Everything loves to eat chicken! And other poultry too. This is very frustrating when you are a poultry owner. The best way to protect your chickens from predators is to build or buy the most secure chicken coop you can. It is also important to have husbandry practices that deter predators and pests from your poultry area and property. In this article I will cover common poultry predators, the best wire to use for your poultry setups, how to attach the wire, methods for predator proofing the exterior of your setup, things to do to keep predators and pests away from your property, and more.
Common Poultry Predators
Predators vary from location to location, I will discuss the most common poultry predators and poultry pests. If you live in the continental United States you can expect to have poultry predators whether you live in a rural, suburban, or urban town. I am not going to separate the poultry predators into categories of the stage of life that they pose a threat to, that would be a very comprehensive list. Rats, dogs, cats-feral and domestic, hawks, raccoons, and foxes are some of the most common poultry predators. Depending on where you live you may also have to contend with eagles, owls, skunks, opossums, coyotes, bears, wild cats, weasels, and minks. It is good practice to keep your coops locked or secured enough that people cannot easily open them and allow your chickens out. Mice and wild song birds aren't poultry predators, but they are pests that will eat feed, contaminate water, and just be a general nuisance. Every effort should be taken to keep them away from your poultry since wild birds can transmit diseases and parasites to domestic poultry.
Predator Proofing Materials
Half inch by half inch hardware cloth is the very best wire size to use when building a chicken coop. It is strong, durable, and long lasting. Predators are unable to reach through the wire and grab poultry. When used as a predator apron buried around a chicken coop the hardware cloth should be buried at least one foot down and at least two feet out from the chicken coop. Gravel spread in a three inch layer around the chicken coop will deter predators from digging as the edges are sharp. I like to use landscape staples to secure the wire when making a predator apron. When attaching hardware cloth to wood to construct the run and henhouse you can use heavy duty staples and a staple gun. Poultry staples are a more permanent method for attaching hardware cloth and require a hammer to bang them into the wood. I use a combination of poultry staples and heavy duty staples for securing my chicken coops. If you use brooders, grow out pens, or breeding cages make sure that they are properly secured.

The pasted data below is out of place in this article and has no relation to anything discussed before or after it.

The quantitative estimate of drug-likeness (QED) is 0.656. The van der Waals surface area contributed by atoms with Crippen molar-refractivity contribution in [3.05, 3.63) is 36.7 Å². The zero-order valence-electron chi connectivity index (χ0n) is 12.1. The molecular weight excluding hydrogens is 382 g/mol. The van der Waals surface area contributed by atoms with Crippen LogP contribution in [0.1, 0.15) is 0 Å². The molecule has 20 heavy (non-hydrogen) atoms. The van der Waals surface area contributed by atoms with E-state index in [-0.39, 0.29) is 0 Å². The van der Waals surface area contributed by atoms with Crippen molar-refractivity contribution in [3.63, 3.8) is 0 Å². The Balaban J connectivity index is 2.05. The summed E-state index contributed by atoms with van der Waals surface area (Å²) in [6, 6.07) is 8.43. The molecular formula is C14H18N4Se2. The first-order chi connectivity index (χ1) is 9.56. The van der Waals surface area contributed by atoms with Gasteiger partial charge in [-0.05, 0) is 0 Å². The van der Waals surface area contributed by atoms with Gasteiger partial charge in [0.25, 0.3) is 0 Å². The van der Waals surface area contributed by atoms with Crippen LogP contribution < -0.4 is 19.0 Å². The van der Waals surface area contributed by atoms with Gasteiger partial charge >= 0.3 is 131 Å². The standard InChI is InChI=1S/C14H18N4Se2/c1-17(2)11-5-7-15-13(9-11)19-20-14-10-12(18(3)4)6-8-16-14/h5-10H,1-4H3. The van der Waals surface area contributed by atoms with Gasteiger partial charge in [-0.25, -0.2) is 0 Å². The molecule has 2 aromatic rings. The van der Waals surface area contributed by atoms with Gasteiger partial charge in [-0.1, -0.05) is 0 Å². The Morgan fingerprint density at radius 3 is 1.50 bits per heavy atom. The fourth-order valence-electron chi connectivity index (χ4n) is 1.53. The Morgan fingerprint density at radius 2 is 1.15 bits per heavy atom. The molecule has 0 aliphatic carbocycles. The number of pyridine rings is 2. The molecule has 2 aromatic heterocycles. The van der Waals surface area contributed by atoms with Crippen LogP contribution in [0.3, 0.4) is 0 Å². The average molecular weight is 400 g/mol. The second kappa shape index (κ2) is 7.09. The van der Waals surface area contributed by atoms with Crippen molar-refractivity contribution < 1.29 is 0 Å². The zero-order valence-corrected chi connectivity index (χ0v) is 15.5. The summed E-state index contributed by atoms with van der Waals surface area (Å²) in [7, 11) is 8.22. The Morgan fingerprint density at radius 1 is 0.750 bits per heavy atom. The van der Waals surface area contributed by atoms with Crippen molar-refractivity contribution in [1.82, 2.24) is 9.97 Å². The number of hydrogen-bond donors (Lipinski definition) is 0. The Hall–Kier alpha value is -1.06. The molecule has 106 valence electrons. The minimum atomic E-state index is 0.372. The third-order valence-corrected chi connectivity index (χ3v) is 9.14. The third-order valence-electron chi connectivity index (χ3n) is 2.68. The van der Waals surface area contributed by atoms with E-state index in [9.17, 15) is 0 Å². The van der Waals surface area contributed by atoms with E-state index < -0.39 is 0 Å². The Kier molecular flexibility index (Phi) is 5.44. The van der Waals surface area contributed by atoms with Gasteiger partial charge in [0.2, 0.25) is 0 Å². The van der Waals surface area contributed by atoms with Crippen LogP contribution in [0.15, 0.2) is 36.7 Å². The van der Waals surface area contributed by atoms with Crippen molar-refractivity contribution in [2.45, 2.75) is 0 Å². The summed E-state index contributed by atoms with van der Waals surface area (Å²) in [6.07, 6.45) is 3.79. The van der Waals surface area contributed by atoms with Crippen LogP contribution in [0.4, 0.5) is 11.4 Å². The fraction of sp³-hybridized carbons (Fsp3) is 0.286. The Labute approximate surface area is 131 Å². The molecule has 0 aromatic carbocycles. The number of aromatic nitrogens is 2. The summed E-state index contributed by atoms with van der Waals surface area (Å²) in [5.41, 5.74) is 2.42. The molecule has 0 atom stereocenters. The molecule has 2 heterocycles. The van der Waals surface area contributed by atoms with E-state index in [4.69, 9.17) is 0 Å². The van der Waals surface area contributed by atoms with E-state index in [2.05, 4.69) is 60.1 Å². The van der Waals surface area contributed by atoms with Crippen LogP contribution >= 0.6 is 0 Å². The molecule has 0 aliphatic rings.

Deterring Predators and Pests
Having a securely covered run will keep aerial predators like hawks and owls from accessing your poultry and keep nuisance wild birds out. Removing trees and tree limbs that overhang or grow next to your coop will keep predators from using the trees to get to your poultry. If you free range your poultry, provide shrubs and trees for them to take cover under in case of an aerial predator in the area. Watch your poultry when they free range if that's possible or utilize a livestock guardian dog. Hang feeders and drinkers out of reach of mice and rats, the best way to deter rats is to remove their access to food and water. Rodent bait stations should be placed around your poultry area and property, bait stations should be rebaited as needed. Keep your feed or feed bags in plastic or metal drums, if you have raccoons or bears in your area you will need to get locking receptacles to store your feed. Make sure to clean up spilled feed, dispose of poultry bedding away from your coop, and dispose of deceased birds in the trash.
Dealing with Predators and Pests
If the predators or pests have breached your coop or you did not properly secure your coop, you should first properly secure your coop and then deal with the problem animals. Some people advocate trap and release for dealing with predators and pests, that is a personal preference. However, if you are able to it is best to humanely destroy the predators and dispose of them. A livestock guardian dog can be an invaluable poultry protector, they will patrol the property and alert you to any predators and pests. It is illegal to willfully harm or kill native birds of prey in the United States, if you are unsure if a predator in your area is protected, contact your local wildlife agency and ask them.